Discover best practices and techniques to help craft magical AR experiences for iPhone and iPad. We'll provide guidance to help you determine if AR is a good fit for your experience, explore examples of great AR apps, and take you through key considerations when designing for augmented reality.
♪ Mellow instrumental hip-hop music ♪ ♪ Welcome to "Qualities of great AR experiences." I'm Alli Dryer, and I'm part of the Apple Design team working on augmented reality.
AR lets you deliver experiences that blend virtual objects with the real world, creating the illusion that these objects actually exist.
AR can be surprisingly immersive, and yet at the same time, it's always grounded in what's really happening.
It allows you to visualize things that would be impossible, risky, or hard to do from a practical standpoint.
Blurring the line between imagination and reality, an AR experience really feels like magic.
You can completely transform people's surroundings through visuals and sound so they experience something new.
You can also add new layers of information to the environment to enable quick and lightweight interactions.
Designing for augmented reality can be very different from designing for 2D applications, but don't worry, we'll break it down here.
Today I'm going to share criteria you can use to decide if AR is right for the experience you're building, along with tips for handling some of the unique aspects of augmented reality when you're designing your first AR experience.
OK. So you're designing an app or feature and wondering whether AR makes sense for you.
Here are a few things to consider.
AR can help you deliver a true representation of things.
To show what I mean, let's look at an example of something AR does really well, which is to present the real-world size of an object.
Say you're trying to educate people about how big a dinosaur is.
You could just write it out, or show a picture, or you could unleash a virtual T. rex on the scene.
In that case, there's no need to imagine how big the dinosaur is.
The AR experience gives the viewer an instant, visceral sense of scale in a way that's truly immersive.
This example comes from the app Monster Park, a game that lets people explore and control the movement of animated three-dimensional dinosaurs.
It's fitting that the entire app revolves around this large-as-life AR experience, also emphasizing the creation of photos and videos for sharing.
AR is at its most delightful when it affects and responds to what's immediately around you, involving physical space in a meaningful way.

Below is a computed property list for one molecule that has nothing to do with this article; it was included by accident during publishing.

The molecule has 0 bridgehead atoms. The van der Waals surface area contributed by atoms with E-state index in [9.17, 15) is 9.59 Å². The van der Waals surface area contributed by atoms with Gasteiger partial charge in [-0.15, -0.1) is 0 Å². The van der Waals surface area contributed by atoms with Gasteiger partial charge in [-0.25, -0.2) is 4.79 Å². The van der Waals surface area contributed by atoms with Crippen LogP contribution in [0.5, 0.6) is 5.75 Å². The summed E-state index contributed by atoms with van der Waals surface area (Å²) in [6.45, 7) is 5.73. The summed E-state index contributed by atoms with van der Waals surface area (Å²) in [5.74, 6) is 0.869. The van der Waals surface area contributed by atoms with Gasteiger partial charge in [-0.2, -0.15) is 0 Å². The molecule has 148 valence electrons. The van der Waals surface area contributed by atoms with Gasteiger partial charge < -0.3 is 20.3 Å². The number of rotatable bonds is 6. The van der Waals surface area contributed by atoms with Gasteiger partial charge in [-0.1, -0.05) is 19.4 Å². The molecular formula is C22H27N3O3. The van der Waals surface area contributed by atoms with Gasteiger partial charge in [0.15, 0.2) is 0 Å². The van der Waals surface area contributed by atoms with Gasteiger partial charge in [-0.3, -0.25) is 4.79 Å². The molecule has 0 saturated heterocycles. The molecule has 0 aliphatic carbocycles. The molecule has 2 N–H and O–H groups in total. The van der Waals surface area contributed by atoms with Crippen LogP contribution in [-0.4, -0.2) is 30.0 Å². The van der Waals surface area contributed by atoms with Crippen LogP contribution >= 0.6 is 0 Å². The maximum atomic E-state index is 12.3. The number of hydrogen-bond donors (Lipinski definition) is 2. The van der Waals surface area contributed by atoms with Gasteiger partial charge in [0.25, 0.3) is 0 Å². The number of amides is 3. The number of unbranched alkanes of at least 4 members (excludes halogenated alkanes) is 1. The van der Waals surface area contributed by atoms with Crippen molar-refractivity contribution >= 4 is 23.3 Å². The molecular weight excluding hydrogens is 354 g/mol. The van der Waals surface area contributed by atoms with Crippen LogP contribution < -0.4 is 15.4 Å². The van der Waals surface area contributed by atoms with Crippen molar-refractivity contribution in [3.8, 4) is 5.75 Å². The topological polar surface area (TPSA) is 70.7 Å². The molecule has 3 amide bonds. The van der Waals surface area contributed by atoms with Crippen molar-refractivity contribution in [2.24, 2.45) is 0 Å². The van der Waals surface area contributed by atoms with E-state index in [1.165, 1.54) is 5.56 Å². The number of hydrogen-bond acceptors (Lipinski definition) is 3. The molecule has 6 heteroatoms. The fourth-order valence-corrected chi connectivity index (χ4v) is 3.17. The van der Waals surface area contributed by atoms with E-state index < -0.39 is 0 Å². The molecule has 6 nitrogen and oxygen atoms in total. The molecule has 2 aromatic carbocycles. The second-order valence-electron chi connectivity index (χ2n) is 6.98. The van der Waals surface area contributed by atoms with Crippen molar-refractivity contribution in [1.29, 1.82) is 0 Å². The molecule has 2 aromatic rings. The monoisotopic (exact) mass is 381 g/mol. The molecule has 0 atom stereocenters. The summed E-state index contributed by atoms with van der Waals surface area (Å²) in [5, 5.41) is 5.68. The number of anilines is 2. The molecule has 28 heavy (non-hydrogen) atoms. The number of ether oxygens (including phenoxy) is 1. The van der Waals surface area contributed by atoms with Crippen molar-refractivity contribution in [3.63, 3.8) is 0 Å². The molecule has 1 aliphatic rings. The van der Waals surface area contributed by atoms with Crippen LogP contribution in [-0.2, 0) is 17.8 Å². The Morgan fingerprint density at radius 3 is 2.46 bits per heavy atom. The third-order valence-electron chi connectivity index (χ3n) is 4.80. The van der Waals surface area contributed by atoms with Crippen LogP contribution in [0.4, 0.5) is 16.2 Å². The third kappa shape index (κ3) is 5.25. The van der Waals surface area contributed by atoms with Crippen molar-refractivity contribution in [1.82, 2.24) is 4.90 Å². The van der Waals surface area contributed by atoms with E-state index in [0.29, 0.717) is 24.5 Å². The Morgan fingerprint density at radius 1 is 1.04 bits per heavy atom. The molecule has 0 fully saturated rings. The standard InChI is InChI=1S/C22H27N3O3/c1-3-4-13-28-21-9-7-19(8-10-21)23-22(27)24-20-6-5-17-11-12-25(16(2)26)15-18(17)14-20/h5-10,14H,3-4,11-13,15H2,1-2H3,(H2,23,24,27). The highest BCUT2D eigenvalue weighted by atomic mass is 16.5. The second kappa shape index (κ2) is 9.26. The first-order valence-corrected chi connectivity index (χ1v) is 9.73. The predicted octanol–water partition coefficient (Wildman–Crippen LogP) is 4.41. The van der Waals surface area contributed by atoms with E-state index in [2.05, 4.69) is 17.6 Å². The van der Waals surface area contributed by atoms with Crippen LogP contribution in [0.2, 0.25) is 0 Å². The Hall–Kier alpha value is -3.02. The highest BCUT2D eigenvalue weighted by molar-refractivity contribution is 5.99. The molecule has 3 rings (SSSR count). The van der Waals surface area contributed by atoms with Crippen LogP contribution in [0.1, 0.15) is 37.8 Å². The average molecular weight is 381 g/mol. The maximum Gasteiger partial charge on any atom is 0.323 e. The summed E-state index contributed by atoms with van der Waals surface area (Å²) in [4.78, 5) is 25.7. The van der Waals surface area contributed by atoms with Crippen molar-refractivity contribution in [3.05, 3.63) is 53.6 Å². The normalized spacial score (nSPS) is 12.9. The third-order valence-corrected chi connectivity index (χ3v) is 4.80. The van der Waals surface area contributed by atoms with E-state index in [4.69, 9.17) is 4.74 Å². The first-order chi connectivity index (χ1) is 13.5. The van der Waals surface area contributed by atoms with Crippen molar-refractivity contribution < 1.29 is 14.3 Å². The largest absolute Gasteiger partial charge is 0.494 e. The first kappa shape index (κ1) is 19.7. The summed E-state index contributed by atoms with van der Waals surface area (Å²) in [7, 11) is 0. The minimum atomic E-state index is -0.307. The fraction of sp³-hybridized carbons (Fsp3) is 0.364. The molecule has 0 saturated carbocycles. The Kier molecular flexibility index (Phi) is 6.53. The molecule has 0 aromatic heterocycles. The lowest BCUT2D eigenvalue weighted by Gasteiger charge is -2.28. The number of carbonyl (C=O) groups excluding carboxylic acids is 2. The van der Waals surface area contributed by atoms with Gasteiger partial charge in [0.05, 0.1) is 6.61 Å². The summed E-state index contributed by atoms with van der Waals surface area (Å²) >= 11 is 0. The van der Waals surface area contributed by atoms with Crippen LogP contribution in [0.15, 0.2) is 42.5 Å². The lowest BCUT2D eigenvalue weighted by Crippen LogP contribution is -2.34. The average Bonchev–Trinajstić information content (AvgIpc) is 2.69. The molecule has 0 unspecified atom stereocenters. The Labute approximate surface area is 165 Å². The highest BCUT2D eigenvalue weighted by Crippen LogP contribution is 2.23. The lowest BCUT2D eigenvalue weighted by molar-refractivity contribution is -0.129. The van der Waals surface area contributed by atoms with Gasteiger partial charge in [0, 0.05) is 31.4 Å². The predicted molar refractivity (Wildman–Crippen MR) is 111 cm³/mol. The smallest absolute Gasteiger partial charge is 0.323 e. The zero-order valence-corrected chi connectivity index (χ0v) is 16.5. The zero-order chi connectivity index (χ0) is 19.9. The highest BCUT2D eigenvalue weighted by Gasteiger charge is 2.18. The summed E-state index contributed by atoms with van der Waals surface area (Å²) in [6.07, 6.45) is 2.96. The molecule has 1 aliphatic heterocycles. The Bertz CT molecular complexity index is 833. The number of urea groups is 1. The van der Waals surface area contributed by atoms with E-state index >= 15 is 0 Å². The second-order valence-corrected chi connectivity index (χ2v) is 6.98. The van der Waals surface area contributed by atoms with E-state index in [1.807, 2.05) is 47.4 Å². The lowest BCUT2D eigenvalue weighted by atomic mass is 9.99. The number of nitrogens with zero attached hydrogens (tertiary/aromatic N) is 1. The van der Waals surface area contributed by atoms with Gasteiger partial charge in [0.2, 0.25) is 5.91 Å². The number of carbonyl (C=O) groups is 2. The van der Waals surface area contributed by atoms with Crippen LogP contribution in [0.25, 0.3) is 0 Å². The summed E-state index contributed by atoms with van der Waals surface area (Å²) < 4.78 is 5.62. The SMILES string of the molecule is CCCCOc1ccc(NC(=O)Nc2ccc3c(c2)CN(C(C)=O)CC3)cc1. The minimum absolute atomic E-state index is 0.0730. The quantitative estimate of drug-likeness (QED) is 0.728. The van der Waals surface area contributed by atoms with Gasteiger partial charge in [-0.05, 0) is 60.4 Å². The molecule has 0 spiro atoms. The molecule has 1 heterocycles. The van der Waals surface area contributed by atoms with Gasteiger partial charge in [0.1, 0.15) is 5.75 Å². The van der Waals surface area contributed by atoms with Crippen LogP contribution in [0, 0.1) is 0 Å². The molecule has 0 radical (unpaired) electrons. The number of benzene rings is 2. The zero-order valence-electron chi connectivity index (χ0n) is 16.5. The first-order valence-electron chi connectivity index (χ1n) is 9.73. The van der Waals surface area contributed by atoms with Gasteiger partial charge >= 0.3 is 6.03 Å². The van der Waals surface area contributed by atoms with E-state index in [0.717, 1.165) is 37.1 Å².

Say you're trying to design an app that helps with interior design, and you want to help people choose a paint color for their walls.
You could use swatches or stock photography, but those aren't very accurate.
Even better, you could show someone how their very own room would look with freshly painted walls.
The Color Snap app does just that.
It allows people to choose a paint color and then tap a wall to preview the effect.
Because it's AR, people can move around to see how the new color will affect their space from different vantage points.
Next, augmented reality allows you to create experiences that visualize virtual objects in 3D, which makes it easier to understand and evaluate them.
With AR, you can build features that help people try on things in a way that's virtual yet realistic enough for someone to make a confident purchasing decision.
For example, the Warby Parker app lets people try on virtual glasses so they can place an order knowing exactly how their frames will fit.
It's faster to switch between frame styles in AR than it would be to swap glasses in real life.
Grounding virtual objects in the scene is also really important.
The quality of lighting and shadows in your experiences can have a huge impact on people's feeling that things are really there, even when an object isn't very realistic.
The IKEA Place app allows people to place a piece of virtual furniture in their home and get a more accurate sense of what the updated room would look like.
IKEA Place takes advantage of ARKit's built-in lighting for realistic shadows that really settle the virtual furniture into the room.
Visualizing in 3D can refer to objects, but don't forget about using people's surroundings as a canvas for your experiences.
You can create new features with advanced visual effects, provide maps and 3D models that fit your brand, and even bring people's spaces into the game you're building with iOS's new RoomPlan API.